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What Explains America’s Antagonism Toward China?

In the last few years, the view of China as a strategic rival has taken over the American political mainstream, with leaders largely choosing confrontation over cooperation. Two features of this shift stand out: how quickly it occurred, and the extent to which Americans – and their leaders – have united behind it.

SHANGHAI – Last month, the US Senate Foreign Relations Committee officially backed the Strategic Competition Act of 2021, which labels China a strategic competitor in a number of areas, including trade, technology, and security. Given bipartisan support – exceedingly rare in the United States nowadays – Congress will most likely pass the bill, and President Joe Biden will sign it. With that, America’s antagonism toward China would effectively become enshrined in US law.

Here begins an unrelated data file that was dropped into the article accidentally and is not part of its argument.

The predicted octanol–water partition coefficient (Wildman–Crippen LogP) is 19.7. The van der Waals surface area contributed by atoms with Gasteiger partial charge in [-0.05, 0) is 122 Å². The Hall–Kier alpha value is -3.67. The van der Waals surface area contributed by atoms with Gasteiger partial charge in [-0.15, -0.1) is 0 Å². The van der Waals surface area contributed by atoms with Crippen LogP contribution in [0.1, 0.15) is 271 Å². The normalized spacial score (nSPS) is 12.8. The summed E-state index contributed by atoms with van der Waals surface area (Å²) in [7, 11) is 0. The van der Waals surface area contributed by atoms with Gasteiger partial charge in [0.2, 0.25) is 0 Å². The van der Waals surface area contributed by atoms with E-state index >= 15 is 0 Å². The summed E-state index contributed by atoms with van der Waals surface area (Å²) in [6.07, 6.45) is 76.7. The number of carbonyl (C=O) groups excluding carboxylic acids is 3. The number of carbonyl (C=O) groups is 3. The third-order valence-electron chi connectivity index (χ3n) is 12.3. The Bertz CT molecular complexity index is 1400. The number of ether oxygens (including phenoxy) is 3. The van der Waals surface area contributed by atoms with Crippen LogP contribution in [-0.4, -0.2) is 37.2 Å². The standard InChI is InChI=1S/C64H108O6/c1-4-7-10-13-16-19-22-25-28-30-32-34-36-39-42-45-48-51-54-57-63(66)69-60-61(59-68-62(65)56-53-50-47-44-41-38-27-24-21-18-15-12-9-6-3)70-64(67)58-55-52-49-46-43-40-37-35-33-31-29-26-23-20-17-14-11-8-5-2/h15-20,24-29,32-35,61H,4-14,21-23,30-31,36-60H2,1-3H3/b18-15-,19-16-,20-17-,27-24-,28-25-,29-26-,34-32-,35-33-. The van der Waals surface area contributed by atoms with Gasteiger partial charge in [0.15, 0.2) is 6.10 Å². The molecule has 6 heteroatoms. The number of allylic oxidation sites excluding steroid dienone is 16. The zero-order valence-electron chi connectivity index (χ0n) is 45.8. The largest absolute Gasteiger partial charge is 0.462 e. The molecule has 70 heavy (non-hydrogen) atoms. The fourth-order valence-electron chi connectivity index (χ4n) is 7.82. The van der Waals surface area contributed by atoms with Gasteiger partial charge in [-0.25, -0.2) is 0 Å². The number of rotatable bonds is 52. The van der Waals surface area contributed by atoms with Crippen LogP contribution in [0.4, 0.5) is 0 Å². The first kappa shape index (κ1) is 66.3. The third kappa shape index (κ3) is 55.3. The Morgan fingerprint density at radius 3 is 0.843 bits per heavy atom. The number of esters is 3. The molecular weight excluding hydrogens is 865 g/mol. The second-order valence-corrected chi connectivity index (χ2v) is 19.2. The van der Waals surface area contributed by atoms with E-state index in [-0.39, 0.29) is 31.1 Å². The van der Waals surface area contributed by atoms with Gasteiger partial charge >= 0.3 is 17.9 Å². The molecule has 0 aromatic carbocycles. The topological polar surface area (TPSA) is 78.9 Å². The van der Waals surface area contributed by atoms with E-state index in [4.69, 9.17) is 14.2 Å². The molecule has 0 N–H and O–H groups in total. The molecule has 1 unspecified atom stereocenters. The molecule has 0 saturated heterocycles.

The Strategic Competition Act purports to highlight supposed “malign behaviors” in which China engages to attain an “unfair economic advantage” and the “deference” of other countries to “its political and strategic objectives.” In truth, the bill says a lot more about the US itself – little of it flattering – than it does about China.

The US used to take a sanguine view of China’s economic development, recognizing the lucrative opportunities that it represented. Even after China’s emergence as a political and economic powerhouse, successive US administrations generally regarded China as a strategic partner, rather than a competitor.

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